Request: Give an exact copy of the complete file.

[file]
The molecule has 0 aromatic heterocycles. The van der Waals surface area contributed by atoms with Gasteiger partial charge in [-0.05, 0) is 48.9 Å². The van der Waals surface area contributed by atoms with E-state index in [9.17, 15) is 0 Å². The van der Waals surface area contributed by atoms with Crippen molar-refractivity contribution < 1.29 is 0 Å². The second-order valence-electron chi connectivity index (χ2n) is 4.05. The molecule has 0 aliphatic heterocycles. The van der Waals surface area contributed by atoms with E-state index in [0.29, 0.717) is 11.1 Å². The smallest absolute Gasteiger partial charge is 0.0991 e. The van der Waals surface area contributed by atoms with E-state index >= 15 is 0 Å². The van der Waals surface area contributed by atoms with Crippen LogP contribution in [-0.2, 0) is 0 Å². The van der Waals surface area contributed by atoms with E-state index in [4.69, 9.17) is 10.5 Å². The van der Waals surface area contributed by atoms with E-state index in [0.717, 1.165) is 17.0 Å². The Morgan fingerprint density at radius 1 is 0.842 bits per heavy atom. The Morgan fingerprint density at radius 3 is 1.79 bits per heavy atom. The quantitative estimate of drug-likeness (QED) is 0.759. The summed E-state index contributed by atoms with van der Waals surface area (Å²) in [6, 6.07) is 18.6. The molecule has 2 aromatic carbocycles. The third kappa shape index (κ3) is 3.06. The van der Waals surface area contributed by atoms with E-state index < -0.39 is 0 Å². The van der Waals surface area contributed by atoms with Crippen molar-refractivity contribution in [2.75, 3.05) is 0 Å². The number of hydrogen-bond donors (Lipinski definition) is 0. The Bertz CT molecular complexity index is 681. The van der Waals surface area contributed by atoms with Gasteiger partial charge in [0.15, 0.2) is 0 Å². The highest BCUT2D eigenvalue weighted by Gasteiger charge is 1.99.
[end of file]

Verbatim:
The molecule has 0 aromatic heterocycles. The van der Waals surface area contributed by atoms with Gasteiger partial charge in [-0.05, 0) is 48.9 Å². The van der Waals surface area contributed by atoms with E-state index in [9.17, 15) is 0 Å². The van der Waals surface area contributed by atoms with Crippen molar-refractivity contribution < 1.29 is 0 Å². The second-order valence-electron chi connectivity index (χ2n) is 4.05. The molecule has 0 aliphatic heterocycles. The van der Waals surface area contributed by atoms with E-state index in [0.29, 0.717) is 11.1 Å². The smallest absolute Gasteiger partial charge is 0.0991 e. The van der Waals surface area contributed by atoms with E-state index >= 15 is 0 Å². The van der Waals surface area contributed by atoms with Crippen LogP contribution in [-0.2, 0) is 0 Å². The van der Waals surface area contributed by atoms with E-state index in [4.69, 9.17) is 10.5 Å². The van der Waals surface area contributed by atoms with E-state index in [0.717, 1.165) is 17.0 Å². The Morgan fingerprint density at radius 1 is 0.842 bits per heavy atom. The Morgan fingerprint density at radius 3 is 1.79 bits per heavy atom. The quantitative estimate of drug-likeness (QED) is 0.759. The summed E-state index contributed by atoms with van der Waals surface area (Å²) in [6, 6.07) is 18.6. The molecule has 2 aromatic carbocycles. The third kappa shape index (κ3) is 3.06. The van der Waals surface area contributed by atoms with E-state index < -0.39 is 0 Å². The van der Waals surface area contributed by atoms with Crippen molar-refractivity contribution in [2.75, 3.05) is 0 Å². The number of hydrogen-bond donors (Lipinski definition) is 0. The Bertz CT molecular complexity index is 681. The van der Waals surface area contributed by atoms with Gasteiger partial charge in [0.15, 0.2) is 0 Å². The highest BCUT2D eigenvalue weighted by Gasteiger charge is 1.99.